Ann Rice wasn't the only one who lost New Orleans to Mother Nature. The prolific writer offers insight as to how NO became settled and by whom. She joins the chorus in pointing the blame finger in the wrong direction.
She asks why help was so long in coming.
And it's true: eventually, help did come. But how many times did Gov. Kathleen Blanco have to say that the situation was desperate? How many times did Mayor Ray Nagin have to call for aid? Why did America ask a city cherished by millions and excoriated by some, but ignored by no one, to fight for its own life for so long? That's my question.
Her answer lies in the inaction of Gov. Kathleen Blanco and Mayor Ray Nagin. After the event, after the flooding, is too late to mobilize the help that we see there now. The largest airlift and military response in U.S. history is unfolding and making progress. All the effort we are now seeing could have been there 3 or 4 days sooner had Gov. Blanco requested the emergency relief when the president declared the emergency orders on the Friday before the storm. All the help we see going on now in New Orleans would have been there when they most needed it. Some lives lost were the direct result of their inaction.
There's you answer Ann Rice. Help arrived too late for many because the people supposedly in charge had no plan except to cry for help after the disaster happened. Had nothing to do with the race of the population, had everything to do with the judgement of its elected officials. Kathleen Blanco and Ray Nagin instead, have the unique distinction of presiding over the largest loss of lives entrusted to their care. They'll have the rest of their lives to deal with that.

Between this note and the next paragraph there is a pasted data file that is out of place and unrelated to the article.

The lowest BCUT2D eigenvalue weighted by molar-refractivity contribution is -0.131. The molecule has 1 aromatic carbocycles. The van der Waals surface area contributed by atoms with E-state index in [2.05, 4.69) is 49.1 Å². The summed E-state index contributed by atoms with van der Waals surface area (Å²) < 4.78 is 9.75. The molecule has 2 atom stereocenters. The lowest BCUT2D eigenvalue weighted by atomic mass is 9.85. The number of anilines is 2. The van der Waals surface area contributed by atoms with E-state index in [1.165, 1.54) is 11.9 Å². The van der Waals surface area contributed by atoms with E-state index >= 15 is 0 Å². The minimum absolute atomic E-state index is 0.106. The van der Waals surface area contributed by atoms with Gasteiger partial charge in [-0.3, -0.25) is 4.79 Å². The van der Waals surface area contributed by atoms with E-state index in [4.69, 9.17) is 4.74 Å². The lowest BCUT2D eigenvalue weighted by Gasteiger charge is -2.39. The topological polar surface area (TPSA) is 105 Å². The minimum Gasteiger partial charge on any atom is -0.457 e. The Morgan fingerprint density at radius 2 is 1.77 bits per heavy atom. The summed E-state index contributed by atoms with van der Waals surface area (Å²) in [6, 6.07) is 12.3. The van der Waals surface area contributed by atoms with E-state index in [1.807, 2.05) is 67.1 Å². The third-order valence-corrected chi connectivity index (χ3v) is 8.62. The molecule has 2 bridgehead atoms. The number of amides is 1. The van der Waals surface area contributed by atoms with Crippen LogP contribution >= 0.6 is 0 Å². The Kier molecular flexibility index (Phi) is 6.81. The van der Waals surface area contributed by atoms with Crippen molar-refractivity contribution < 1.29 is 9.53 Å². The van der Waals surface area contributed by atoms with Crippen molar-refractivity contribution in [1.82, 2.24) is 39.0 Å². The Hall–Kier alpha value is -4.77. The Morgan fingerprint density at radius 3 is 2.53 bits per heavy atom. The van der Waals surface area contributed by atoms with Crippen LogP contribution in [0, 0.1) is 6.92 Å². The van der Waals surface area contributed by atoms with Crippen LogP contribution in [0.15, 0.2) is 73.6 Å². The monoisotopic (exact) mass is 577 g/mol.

She says "But to my country I want to say this: During this crisis you failed us." Ann Rice, like Jesse Jackson, is running from the truth, laying blame where it does not belong. Observe who it is that's pointing fingers, and who's printing it, wasting energy in playing the blame game as she points her finger from comfortable La Jolla. It's not enough to admit things went wrong, things didn't happen as quickly as everyone would have wanted, and let's fix what went wrong, like Bush said, and face this huge challenge together. The goal is getting blurred by carping on 'the government.'
That being said, let's get on with the recovery and relocation of the millions of people who survived and were displaced. They're the ones who need a place to live and a means to make a living.
I have two jobs open at Philly's and have had them open for a couple weeks now. Even after the storm, there are hundreds of jobs available in the Pensacola area in practically every area, food service, construction, health care and no one to fill them. Many businesses need help. The unemployment rate here is under 5 percent, the lowest it has ever been. The employment pool here has dried up since Ivan hit last year to the point that the locals who don't yet have a job don't have one because they're not employable. A way needs to be found to match able evacuees with employers. Therein lies our way out of this disaster and misery.